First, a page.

"We support a large allocation of the credits to the utility industry and other industries," Prager said.
Xcel's portfolio of about 18,000 MW is more than 50 percent coal-fired, and about 30 percent natural gas-fired.
Transition to Auction
Southern Co. supports the greenhouse gas regulation stances held by the Edison Electric Institute. According to Valarie Holpp, spokesperson, that means both EEI and Southern Co. favor a cap-and-trade program, but remain open to a carbon tax or hybrid approach.
In one of several points of agreement with EEI, Southern Co. recommends increasing generation from renewables, nuclear power and pushing development of carbon capture and sequestration to achieve long- and short-term carbon emission reductions.
Southern Co. also recommends that allowances be allocated in the early years of a climate program, with a gradual transition to a full auction.
Southern Co. generates more than 50 percent of its 42,000 MW portfolio from coal, with another 25 percent from natural gas.
Melissa McHenry, spokesperson for American Electric Power, said any cap-and-trade system must take the development of new technologies into account in a realistic way.
"We think cap and trade is a demonstrated approach that has worked in the past, but it needs to have timetables and targets that will allow for the development of technologies that will reduce carbon. We can't do an immediate switch," McHenry said.
Like Southern, AEP also favors a gradual transition with an allocation scheme for distributing carbon credits. McHenry said that a 100 percent auction scheme would increase the cost of achieving reductions without adding any additional environmental benefit.
AEP's generation portfolio is about 70 percent coal-fired, with more than 26,000 MW generated from coal plants.
Consulting firm Black & Veatch commissioned a survey of industry attitudes toward GHG regulation schemes and found that energy company executives were skeptical of climate change legislation on a personal level. However, they still wanted their companies to be viewed as leading the charge for lower emissions.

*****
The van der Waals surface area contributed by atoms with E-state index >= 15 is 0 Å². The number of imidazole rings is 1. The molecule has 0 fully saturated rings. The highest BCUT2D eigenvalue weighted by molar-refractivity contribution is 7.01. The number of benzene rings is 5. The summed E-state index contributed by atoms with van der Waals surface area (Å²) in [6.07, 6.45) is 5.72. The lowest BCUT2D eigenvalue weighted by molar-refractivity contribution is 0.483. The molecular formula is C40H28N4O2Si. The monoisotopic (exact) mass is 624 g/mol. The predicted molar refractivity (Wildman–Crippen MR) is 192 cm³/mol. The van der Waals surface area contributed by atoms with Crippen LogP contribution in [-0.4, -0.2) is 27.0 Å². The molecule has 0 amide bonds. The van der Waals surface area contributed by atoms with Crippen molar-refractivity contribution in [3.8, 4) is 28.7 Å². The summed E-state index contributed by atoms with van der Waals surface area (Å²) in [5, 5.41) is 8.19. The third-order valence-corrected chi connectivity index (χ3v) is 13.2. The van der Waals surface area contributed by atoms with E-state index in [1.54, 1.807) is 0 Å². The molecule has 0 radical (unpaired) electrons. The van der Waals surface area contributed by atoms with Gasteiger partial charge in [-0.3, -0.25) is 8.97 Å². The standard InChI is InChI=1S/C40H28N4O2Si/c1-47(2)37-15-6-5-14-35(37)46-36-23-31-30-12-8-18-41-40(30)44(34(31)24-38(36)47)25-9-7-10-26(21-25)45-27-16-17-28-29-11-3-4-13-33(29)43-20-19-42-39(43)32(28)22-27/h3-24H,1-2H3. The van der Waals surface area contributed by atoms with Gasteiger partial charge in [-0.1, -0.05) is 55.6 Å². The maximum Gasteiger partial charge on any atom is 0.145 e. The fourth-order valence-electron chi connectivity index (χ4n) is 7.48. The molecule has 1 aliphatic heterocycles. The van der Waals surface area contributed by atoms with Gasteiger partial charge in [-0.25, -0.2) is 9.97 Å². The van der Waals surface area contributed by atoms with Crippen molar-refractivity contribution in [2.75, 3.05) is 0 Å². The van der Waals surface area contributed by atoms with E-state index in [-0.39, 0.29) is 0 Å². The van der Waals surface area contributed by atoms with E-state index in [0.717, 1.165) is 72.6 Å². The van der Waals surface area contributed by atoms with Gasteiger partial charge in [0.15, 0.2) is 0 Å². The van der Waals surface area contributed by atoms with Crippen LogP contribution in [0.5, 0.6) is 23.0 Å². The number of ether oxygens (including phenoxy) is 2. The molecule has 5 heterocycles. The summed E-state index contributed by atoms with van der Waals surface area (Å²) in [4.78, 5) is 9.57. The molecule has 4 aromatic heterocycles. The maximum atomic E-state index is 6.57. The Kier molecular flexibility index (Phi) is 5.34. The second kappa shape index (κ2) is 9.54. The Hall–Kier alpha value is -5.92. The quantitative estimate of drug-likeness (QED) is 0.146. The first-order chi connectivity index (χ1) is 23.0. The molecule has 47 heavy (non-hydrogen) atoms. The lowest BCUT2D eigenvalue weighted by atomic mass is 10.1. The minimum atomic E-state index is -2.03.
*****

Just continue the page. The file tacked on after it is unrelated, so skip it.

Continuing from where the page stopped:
Bill Kemp, vice president for business strategy and planning for Black & Veatch, said it is logical for large power generators to oppose an auction-based scheme form credit distribution.
"It's in the self-interest of the industry," Kemp said. "In buying credits at an auction, they would have to compete against other generators and incur the costs of buying those credits. If credits are distributed freely, costs would not be passed along to customers."
A cap-and-trade system that provides credits to regulated entities without requiring a buy-in would upset the fewest people, he said.
"Besides narrow self interest, there's also concern for customers. I think there is an economic logic to a slow transition and putting the full price of carbon onto customers more gradually," he said.
As talk of regulating carbon at the federal level with a comprehensive climate change bill ratchets up, Kemp said all types of power generating entities are weighing their compliance options carefully.
"It's a challenging time in the industry to be an executive or a decision maker. They are all looking for ways in which their options are for reduce their emissions. Plant optimization is one thing you can do for increasing efficiency in existing plants, and certainly everyone will be taking a look at that," Kemp said.